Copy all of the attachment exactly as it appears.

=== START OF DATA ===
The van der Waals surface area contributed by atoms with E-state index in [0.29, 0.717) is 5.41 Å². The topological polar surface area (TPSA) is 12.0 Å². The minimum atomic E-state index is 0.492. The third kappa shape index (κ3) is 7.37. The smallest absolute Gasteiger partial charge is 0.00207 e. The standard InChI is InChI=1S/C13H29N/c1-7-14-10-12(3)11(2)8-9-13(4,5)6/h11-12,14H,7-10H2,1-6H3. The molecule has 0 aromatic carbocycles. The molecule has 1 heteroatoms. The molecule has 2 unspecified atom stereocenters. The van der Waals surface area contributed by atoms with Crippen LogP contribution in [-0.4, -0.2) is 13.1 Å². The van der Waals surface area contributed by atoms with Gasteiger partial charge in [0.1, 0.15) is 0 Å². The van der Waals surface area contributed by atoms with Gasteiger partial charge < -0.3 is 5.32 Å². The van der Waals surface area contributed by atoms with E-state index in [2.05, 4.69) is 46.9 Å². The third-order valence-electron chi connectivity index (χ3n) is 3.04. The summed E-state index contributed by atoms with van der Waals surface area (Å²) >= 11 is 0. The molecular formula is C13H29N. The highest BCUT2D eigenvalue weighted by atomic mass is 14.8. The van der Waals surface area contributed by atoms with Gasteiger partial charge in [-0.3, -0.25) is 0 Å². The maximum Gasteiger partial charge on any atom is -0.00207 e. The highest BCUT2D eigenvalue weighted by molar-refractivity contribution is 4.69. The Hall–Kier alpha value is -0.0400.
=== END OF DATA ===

The van der Waals surface area contributed by atoms with E-state index in [0.29, 0.717) is 5.41 Å². The topological polar surface area (TPSA) is 12.0 Å². The minimum atomic E-state index is 0.492. The third kappa shape index (κ3) is 7.37. The smallest absolute Gasteiger partial charge is 0.00207 e. The standard InChI is InChI=1S/C13H29N/c1-7-14-10-12(3)11(2)8-9-13(4,5)6/h11-12,14H,7-10H2,1-6H3. The molecule has 0 aromatic carbocycles. The molecule has 1 heteroatoms. The molecule has 2 unspecified atom stereocenters. The van der Waals surface area contributed by atoms with Crippen LogP contribution in [-0.4, -0.2) is 13.1 Å². The van der Waals surface area contributed by atoms with Gasteiger partial charge in [0.1, 0.15) is 0 Å². The van der Waals surface area contributed by atoms with Gasteiger partial charge < -0.3 is 5.32 Å². The van der Waals surface area contributed by atoms with E-state index in [2.05, 4.69) is 46.9 Å². The third-order valence-electron chi connectivity index (χ3n) is 3.04. The summed E-state index contributed by atoms with van der Waals surface area (Å²) >= 11 is 0. The molecular formula is C13H29N. The highest BCUT2D eigenvalue weighted by atomic mass is 14.8. The van der Waals surface area contributed by atoms with Gasteiger partial charge in [-0.3, -0.25) is 0 Å². The maximum Gasteiger partial charge on any atom is -0.00207 e. The highest BCUT2D eigenvalue weighted by molar-refractivity contribution is 4.69. The Hall–Kier alpha value is -0.0400.